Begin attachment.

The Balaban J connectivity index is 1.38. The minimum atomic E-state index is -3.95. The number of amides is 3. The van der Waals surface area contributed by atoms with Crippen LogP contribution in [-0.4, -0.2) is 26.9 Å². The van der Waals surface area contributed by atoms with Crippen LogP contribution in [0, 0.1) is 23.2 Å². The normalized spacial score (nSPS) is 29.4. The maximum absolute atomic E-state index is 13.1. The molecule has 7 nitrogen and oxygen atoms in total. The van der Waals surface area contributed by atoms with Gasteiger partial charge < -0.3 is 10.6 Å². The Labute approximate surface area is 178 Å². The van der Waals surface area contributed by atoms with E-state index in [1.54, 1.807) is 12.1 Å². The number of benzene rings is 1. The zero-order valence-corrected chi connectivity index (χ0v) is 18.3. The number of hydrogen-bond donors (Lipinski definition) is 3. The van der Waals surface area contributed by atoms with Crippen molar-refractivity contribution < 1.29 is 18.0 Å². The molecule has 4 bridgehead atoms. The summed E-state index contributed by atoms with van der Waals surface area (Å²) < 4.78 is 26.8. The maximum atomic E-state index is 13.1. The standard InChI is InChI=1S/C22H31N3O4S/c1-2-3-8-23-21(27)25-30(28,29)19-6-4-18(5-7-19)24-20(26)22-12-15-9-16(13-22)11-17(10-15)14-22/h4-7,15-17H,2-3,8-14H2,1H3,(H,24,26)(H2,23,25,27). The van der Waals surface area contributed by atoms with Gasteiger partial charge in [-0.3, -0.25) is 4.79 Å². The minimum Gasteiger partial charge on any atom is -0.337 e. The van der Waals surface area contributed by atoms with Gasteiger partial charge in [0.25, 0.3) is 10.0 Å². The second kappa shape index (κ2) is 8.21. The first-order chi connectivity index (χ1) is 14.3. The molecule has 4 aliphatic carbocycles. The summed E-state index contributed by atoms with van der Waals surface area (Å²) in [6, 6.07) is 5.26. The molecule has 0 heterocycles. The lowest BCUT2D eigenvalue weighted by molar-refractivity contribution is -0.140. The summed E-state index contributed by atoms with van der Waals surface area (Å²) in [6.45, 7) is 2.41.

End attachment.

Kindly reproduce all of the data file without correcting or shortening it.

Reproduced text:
The Balaban J connectivity index is 1.38. The minimum atomic E-state index is -3.95. The number of amides is 3. The van der Waals surface area contributed by atoms with Crippen LogP contribution in [-0.4, -0.2) is 26.9 Å². The van der Waals surface area contributed by atoms with Crippen LogP contribution in [0, 0.1) is 23.2 Å². The normalized spacial score (nSPS) is 29.4. The maximum absolute atomic E-state index is 13.1. The molecule has 7 nitrogen and oxygen atoms in total. The van der Waals surface area contributed by atoms with Gasteiger partial charge < -0.3 is 10.6 Å². The Labute approximate surface area is 178 Å². The van der Waals surface area contributed by atoms with E-state index in [1.54, 1.807) is 12.1 Å². The number of benzene rings is 1. The zero-order valence-corrected chi connectivity index (χ0v) is 18.3. The number of hydrogen-bond donors (Lipinski definition) is 3. The van der Waals surface area contributed by atoms with Crippen molar-refractivity contribution < 1.29 is 18.0 Å². The molecule has 4 bridgehead atoms. The summed E-state index contributed by atoms with van der Waals surface area (Å²) < 4.78 is 26.8. The maximum atomic E-state index is 13.1. The standard InChI is InChI=1S/C22H31N3O4S/c1-2-3-8-23-21(27)25-30(28,29)19-6-4-18(5-7-19)24-20(26)22-12-15-9-16(13-22)11-17(10-15)14-22/h4-7,15-17H,2-3,8-14H2,1H3,(H,24,26)(H2,23,25,27). The van der Waals surface area contributed by atoms with Gasteiger partial charge in [-0.3, -0.25) is 4.79 Å². The minimum Gasteiger partial charge on any atom is -0.337 e. The van der Waals surface area contributed by atoms with Gasteiger partial charge in [0.25, 0.3) is 10.0 Å². The second kappa shape index (κ2) is 8.21. The first-order chi connectivity index (χ1) is 14.3. The molecule has 4 aliphatic carbocycles. The summed E-state index contributed by atoms with van der Waals surface area (Å²) in [6, 6.07) is 5.26. The molecule has 0 heterocycles. The lowest BCUT2D eigenvalue weighted by molar-refractivity contribution is -0.140. The summed E-state index contributed by atoms with van der Waals surface area (Å²) in [6.45, 7) is 2.41.